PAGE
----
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Marginalized streamers beg Twitch to ‘do better’ in wake of hate raids, poor pay

(The Washington Post illustration; iStock)

During an Aug. 6 broadcast, the Twitch streamer RekItRaven — who is Black and uses they/them pronouns — emotionally described a series of traumatic, real-life experiences that informed who they are today. In response, viewers in chat told Raven that they were “loved.” This made what happened next especially hurtful. About 20 minutes later, Raven’s chat was suddenly flooded by dozens of users spamming the same message, which read in part: “This channel now belongs to the KKK.” It was the second time that had happened in just one week.

Thousands of streamers, many from marginalized backgrounds, have spent the past few days imploring Twitch to counter so-called “hate raids,” in which groups of malicious users employ dummy accounts and bots to fill a streamer’s chat with targeted abuse. Under the banner of #TwitchDoBetter, a Twitter hashtag started by RekItRaven on Monday, streamers and their fans have drawn attention to issues plaguing the live-streaming platform, ranging from harassment to an unfavorable pay split.

For scores of burned-out creators, the hashtag represents a boiling point — and some, tired of waiting for Twitch, have taken matters into their own hands. Earlier this year, for example, Twitch users went so far as to create a server on the chat platform Discord dedicated to fighting hate raids.

“I’m just tired of it,” RekItRaven, who, along with other streamers interviewed for this story, declined to share their full name for fear of harassment, told The Post. “I’m tired of feeling like I’m not allowed to exist based off of circumstances that are out of my control, and I know other people are too.”

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Another Black streamer who has participated in the #TwitchDoBetter hashtag, Vanessa, who goes by “PleasantlyTwstd” on Twitch, said it doesn’t matter if marginalized creators have audiences of five or 500,000 viewers. On Twitch, identity-based harassment is inevitable.

“Every marginalized identity creator I know has at least one story, baseline, even if they don’t stream regularly,” she said. “The thing that’s most terrifying is that the hate is aimed at all of us equally. Size, frequency, status — none of it matters. They look out for the marginalized identity and go to work.”

Streamers believe that hate raids have gotten worse in recent times. One possible reason is Twitch’s implementation of a plethora of new tags — some focused on specific identities like “Black,” “transgender,” and “disabled”— in May of this year. When streamers apply these tags to their own streams, it means that prospective new viewers (and fellow marginalized streamers) can more easily pick them out from of a crowd of millions. But tags also provide racist, homophobic and ableist trolls with a veritable buffet of targets on which to feast. Streamers who requested these tags for years still feel the pros outweigh the cons, but they wish Twitch would have done more to head off harassers.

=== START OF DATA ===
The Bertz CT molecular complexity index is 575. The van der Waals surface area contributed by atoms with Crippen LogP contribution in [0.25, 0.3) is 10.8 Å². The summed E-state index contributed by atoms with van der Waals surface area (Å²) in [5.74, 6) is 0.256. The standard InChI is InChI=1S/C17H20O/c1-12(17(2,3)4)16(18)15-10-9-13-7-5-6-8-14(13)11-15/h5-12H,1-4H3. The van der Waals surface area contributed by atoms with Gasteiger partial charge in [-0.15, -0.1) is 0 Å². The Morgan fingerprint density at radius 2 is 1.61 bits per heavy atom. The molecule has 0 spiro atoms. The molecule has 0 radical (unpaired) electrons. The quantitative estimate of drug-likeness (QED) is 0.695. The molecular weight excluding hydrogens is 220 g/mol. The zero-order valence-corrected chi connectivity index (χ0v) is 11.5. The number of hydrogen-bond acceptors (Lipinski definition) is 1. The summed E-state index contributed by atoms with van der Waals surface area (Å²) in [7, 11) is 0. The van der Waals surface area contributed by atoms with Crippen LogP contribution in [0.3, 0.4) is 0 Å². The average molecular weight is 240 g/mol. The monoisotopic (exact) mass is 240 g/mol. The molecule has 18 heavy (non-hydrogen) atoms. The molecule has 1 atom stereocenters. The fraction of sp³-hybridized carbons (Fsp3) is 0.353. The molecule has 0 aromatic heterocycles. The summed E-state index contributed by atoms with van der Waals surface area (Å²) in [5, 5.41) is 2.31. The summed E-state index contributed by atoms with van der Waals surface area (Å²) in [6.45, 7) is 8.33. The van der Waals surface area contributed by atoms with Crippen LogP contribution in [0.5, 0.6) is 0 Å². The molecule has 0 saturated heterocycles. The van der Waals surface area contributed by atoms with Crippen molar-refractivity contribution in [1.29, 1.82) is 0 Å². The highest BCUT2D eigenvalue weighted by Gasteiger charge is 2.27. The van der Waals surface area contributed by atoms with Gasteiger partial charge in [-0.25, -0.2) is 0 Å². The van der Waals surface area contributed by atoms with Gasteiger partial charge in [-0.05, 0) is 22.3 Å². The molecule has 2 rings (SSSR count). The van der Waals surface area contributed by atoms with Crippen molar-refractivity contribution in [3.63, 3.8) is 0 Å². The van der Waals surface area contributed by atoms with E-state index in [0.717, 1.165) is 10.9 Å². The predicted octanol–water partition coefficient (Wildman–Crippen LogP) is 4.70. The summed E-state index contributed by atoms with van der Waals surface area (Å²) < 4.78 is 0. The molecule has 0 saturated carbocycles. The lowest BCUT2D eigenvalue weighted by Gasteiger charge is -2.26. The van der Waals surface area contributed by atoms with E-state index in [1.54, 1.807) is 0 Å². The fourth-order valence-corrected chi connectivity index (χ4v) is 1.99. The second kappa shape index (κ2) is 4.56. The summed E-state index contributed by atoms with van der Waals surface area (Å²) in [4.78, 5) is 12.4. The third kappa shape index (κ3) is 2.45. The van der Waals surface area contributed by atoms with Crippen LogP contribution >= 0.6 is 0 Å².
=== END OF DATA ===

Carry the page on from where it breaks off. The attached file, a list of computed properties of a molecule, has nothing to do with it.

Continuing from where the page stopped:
“We need tags,” said Raven. “But as soon as we got those tags, hate raids started to increase, and there’s nothing additional in our toolbox that we can use to combat that because Twitch hasn’t given us anything.”

Twitch, for its part, encouraged streamers during a May 26 stream to make use of its reporting tools so it could take action against those who exploit tags in “nefarious” ways. “If you see something, say something,” Twitch’s global VP of trust and safety, Angela Hession, said at the time.

Contrary to popular belief, Twitch does work to combat bot accounts and other forms of fakery, removing a whopping 7.5 million bot accounts earlier this year. But that has not prevented dummy accounts from continuing to have a profound impact on marginalized streamers’ experience of the platform.

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Hate raids have become so pervasive that users have decided to take matters into their own hands. One streamer named Emily created a Discord server dedicated to helping others fight back. Twitch gives streamers automated tools to block specific words and mitigate harassment, but hate raiders use deliberate misspellings, targeted remarks that don’t contain objectionable language, and other creative loopholes to get around them. Emily’s goal with her Hate Raid Response Discord server is to arm streamers with equally creative solutions to those problems.

“My favorite is the panic button,” she said, describing a custom button streamers can create with third-party tools that forces chat into a limited mode, disables functionality that allows offensive new follower names to appear on screen, and even shuts off stream audio so that harassers don’t get the satisfaction of a reaction. “It’s a one-stop button that sends all these commands to your computer to kind of just shut it down before the trolls can even get to you.”